If you have a spouse or common-law partner, you can contribute to their RRSP as well.

Some Cheaper Investing Options For Your RRSP

It makes sense to lower your investment fees if you want your retirement funds to grow faster. Options to save on fees include:

  1. Using a self-directed brokerage account where you can build your portfolio of stocks, ETFs, etc. If you are confident with managing your own portfolio and are willing to re-balance it as appropriate, this option is for you.
  2. Using a robo-advisor: Robo-advisors simplify the investment process, invest your assets and re-balance your portfolio automatically, all at a much lower management fee than traditional mutual funds. Check out my complete guide to robo-advisors in Canada here.
  3. Utilizing index funds: Index funds are similar to mutual funds, however, they are managed passively and charge lower fees. Here are some index fund options for beginner investors.


Are RRSP Contributions Right For Me?

RRSP contributions are awesome, however, you may benefit more from first maximizing your TFSA if you are currently earning a low-income (i.e. in a low-tax bracket). With a lower marginal tax rate, your RRSP deductions will return a lower amount to you in tax refunds.

Strategies if you’re temporarily in a low-tax bracket include:

  • Maximize your TFSA before you start making RRSP contributions. In the mean time, your RRSP contribution room will continue to grow.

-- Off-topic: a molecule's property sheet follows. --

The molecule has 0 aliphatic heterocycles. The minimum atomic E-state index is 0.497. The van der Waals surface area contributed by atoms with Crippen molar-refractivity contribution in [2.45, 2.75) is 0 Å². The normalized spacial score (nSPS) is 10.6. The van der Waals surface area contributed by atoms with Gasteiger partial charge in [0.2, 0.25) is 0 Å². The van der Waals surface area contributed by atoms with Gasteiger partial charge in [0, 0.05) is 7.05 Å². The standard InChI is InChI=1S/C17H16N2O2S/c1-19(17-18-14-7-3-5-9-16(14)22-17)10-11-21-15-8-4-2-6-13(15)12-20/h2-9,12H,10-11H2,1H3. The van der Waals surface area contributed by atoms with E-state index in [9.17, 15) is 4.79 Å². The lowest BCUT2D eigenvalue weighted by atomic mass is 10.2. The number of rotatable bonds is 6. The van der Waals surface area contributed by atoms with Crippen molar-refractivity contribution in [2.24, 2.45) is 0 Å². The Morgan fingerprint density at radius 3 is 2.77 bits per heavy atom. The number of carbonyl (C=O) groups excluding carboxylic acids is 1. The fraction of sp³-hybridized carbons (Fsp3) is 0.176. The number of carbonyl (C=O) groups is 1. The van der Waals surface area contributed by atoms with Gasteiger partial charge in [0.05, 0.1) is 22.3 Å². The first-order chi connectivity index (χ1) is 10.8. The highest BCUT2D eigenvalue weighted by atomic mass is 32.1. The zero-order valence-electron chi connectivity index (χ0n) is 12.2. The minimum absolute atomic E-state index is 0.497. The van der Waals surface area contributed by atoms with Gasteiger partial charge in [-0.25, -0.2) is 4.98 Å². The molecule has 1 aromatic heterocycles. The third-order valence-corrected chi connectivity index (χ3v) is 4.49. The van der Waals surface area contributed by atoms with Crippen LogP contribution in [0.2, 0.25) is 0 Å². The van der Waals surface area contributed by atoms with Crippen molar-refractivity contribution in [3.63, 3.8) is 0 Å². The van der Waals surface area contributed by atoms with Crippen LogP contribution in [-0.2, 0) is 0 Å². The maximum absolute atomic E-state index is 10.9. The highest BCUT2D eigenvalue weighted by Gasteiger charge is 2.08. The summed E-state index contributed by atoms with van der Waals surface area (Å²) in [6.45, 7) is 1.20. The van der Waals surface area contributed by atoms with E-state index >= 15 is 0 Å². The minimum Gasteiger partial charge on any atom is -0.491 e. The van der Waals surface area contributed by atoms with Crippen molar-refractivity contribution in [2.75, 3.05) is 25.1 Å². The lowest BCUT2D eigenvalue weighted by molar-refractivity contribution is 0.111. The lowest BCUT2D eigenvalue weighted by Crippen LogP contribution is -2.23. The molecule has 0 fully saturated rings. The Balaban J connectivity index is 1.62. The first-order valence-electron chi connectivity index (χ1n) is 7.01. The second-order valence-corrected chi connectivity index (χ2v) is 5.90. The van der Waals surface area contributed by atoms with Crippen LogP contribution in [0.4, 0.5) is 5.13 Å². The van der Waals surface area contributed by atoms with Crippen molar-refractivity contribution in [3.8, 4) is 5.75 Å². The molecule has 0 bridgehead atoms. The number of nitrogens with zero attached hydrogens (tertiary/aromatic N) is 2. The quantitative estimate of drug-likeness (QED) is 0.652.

• Make RRSP contributions but do not request a tax deduction until you move into a higher tax-bracket – to get more in tax refunds.

If your employer is matching your RRSP contributions in any way, you will be wise to take them on their offer and not leave free money on the table, irrespective of your tax-bracket.

These are just a few of many scenarios that may present themselves. For a customized approach that works best for you, consider talking to a financial advisor.

Related Reading:

RRSP Season – Contribution Deadline of March 1, 2019

Weekend Reading From Around The Web

Earlier this week, I discussed Payday Loans and Why They are Bad for you.

Rob Carrick at The Globe and Mail published an article on the new “one-ticket solution” ETF’s from Vanguard that began trading on the Toronto Stock Exchange on February 1, 2018. These single fund solutions will make it easy for DIY investors who want to use ETF’s without having to go through the hassle of re-balancing annually. They are also cheap on fees at around 0.24% in MER.

Fin$avvy Panda provided an update to a free tool you can use as a template to saving or investing your first $1 million and more. Download the tool and check out her post here.

Miguel @ The Rich Miser talked about How They Made $318 with Ebates in 9 months and how you can do the same.

Steve @ Pursuing Retirement talked about giving up technology for one week. Ever wondered how much time technology takes up in our everyday living?

Have a great weekend, folks!